Then there was the ‘competitiveness pact’ this being an onslaught on what are thought of as the handicaps to French firms’ ability to compete in international markets. Two things are worth observing here. Firstly, it should be obvious that if competitiveness is regarded as being measured by the balance of trade then this is a zero sum game. But, of course, improving the French trade balance and becoming more competitive with the Germans for example, could be achieved in very different ways. If the burden of adjustment were to be shifted to the surplus countries then higher wages in those countries (even with the danger of more inflation of which there is no sign at the moment), then there could be an improvement with increasing activity in the French economy, still Germany’s most important trading partner. If trade balances are a zero sum game international economic activity is certainly not such a game.
But we are told that many of France’s problems are due to the fact that there are structural problems particularly in the French labour market which is not flexible enough. Yet 82 per cent of all new hires in France are on fixed short term contracts. What is surely true is that a new balance between durability of employment and the possibility of reallocating labour more effectively needs to be found. France has, in the sense I have just described, a very flexible labour market but one which bears all the marks of the old ‘insider-outsider’ debate. Secondly we are told that unit labour costs are too high in France (34.20 euros per hour, as opposed to Germany 30.10), but again this statement is too simplistic. In the manufacturing sector, the labour cost per hour in Germany is 33.37 euros per hour as opposed to 33.16 euros in France whereas the opposite is true in the service sector where Germany is clearly cheaper 26.81 v. 32.08.
In small firms, Germany has cheaper labour costs whereas in large firms, over 1000 employees, France is cheaper. But labour costs are not the whole story though many like to make this simplification. We have recently had the dispiriting privilege of a speech from Valerie Pecresse the former budget minister, who explained that a 7 per cent increase in the cost of labour (her estimate of the effect of recent legislation) would eliminate all of the 7 per cent profit margin made by French firms. She presumably believes firmly in a labour theory of value. It would however, be wrong for me to continue in this vein since the highly informed readers of this letter have heard this debate ad nauseam. However let me conclude this part of my letter by remarking that both France and Germany are way above the European average in terms of labour costs.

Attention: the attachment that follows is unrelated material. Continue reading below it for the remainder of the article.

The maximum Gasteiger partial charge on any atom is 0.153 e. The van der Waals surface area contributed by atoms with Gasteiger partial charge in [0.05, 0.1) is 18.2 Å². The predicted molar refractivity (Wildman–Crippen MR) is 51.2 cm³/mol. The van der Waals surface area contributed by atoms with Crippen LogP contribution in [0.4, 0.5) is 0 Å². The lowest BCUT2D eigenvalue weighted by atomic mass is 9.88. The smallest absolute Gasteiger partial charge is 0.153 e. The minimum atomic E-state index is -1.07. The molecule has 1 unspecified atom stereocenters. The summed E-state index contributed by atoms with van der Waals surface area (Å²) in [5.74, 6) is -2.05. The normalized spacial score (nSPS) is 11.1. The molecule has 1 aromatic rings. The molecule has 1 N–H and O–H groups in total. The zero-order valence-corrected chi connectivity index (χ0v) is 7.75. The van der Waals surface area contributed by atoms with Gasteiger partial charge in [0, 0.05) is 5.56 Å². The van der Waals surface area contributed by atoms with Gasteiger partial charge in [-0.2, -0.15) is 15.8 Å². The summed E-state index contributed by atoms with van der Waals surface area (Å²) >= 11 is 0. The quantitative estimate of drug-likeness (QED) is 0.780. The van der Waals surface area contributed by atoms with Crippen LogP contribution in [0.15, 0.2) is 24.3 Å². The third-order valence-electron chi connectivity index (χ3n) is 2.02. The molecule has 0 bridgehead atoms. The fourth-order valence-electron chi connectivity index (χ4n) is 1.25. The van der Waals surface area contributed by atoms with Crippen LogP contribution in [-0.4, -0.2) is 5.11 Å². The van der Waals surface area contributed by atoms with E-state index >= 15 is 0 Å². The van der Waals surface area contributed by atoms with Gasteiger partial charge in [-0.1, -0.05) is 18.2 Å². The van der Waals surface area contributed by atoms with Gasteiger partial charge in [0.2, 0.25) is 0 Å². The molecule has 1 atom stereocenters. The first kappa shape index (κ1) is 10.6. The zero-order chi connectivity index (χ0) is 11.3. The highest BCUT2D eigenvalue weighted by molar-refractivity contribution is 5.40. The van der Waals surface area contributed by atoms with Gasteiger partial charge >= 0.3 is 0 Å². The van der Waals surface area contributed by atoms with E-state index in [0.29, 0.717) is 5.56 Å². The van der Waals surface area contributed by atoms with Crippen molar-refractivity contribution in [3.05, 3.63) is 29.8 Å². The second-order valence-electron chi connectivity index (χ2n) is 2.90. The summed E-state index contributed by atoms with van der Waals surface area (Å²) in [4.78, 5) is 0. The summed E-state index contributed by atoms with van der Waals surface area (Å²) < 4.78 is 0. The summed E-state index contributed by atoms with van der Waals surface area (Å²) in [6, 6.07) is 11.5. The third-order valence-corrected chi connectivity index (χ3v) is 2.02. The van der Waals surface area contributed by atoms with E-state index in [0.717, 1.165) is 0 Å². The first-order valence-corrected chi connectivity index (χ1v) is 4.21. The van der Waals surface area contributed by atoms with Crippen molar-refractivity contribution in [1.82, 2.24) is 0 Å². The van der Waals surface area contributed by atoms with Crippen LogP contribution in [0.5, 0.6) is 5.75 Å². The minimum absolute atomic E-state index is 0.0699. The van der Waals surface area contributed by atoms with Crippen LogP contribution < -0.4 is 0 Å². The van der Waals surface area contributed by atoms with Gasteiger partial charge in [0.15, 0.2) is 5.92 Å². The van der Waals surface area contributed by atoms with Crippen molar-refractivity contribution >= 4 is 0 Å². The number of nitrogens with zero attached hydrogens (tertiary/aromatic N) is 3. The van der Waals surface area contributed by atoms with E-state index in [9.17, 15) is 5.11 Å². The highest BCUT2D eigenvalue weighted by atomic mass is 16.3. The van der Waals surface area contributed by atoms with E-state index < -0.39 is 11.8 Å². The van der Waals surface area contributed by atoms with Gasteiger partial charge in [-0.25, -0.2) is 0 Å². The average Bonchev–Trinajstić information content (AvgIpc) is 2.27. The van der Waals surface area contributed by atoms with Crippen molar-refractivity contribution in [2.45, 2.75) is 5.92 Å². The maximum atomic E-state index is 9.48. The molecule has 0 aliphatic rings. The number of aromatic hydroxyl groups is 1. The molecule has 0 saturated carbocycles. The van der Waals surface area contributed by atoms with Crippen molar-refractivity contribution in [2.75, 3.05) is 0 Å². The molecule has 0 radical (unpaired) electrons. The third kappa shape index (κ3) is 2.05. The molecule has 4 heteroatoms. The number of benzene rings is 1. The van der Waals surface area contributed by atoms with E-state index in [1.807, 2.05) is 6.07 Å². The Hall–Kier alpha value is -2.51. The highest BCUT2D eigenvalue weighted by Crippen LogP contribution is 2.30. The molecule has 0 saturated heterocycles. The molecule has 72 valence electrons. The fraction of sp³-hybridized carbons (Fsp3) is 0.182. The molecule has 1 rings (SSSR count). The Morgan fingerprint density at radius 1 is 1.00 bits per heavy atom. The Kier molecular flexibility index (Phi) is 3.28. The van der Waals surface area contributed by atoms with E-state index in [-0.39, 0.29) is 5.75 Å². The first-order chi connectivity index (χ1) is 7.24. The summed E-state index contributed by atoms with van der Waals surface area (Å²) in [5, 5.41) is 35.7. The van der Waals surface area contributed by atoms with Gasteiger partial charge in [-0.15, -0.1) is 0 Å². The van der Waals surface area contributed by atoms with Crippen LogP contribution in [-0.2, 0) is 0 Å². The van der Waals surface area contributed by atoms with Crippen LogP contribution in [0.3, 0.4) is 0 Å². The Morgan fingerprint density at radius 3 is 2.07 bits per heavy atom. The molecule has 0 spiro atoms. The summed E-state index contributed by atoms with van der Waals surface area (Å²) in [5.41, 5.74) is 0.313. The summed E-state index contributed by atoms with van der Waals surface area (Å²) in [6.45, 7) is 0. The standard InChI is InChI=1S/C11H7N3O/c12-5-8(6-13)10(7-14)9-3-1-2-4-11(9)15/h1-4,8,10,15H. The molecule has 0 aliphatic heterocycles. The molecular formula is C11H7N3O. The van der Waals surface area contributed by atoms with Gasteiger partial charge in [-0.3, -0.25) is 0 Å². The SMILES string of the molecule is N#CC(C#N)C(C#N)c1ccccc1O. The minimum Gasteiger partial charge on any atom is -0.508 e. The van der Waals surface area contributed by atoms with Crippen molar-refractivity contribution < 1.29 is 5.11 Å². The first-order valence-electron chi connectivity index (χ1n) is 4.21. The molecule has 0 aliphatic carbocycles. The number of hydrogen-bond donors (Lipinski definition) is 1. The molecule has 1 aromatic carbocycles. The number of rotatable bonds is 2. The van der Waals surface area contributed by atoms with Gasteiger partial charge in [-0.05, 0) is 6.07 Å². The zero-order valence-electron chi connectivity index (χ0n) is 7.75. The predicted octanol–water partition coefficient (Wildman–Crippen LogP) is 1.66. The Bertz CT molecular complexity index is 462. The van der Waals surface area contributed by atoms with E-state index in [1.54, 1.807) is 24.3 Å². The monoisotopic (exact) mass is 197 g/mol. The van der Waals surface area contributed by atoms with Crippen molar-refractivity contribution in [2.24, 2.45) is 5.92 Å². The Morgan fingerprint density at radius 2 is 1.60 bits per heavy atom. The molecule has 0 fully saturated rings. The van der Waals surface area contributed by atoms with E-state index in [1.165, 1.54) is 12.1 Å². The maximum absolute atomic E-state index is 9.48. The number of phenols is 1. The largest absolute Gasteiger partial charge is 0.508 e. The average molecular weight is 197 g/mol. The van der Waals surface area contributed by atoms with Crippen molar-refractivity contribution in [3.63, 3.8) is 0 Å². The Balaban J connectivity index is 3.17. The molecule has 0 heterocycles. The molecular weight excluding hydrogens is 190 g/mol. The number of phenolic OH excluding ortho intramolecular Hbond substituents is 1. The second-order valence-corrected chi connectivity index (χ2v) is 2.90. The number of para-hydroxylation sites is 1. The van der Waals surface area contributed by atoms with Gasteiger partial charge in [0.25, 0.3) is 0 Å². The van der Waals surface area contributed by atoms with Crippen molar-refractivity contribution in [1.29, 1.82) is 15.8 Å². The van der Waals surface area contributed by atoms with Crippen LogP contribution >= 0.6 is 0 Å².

A slightly more subtle relation between the current crisis and economic performance is provided by the effect of growing economic inequality. Let me give a very simple or even simplistic example. One of the hardest hit sectors in France has been the car industry. To oversimplify, French cars are essentially aimed at consumers in the low and middle income sector whereas German cars target higher income consumers. One of the features of this crisis in France has been the persistent increase in income inequality.
But, this means, that with lower incomes the less well off simply demand less, hence the natural victims of this are French car manufacturers. Hence, 2012 has been one of the worst years on record for the French automobile industry. To be fair, all is not brightness elsewhere and it has to be said that BMW is also warning of a more gloomy future as the German and European economies slow. But once again, more expansionary policies which would increase the incomes of the bottom deciles would have a positive impact in both countries.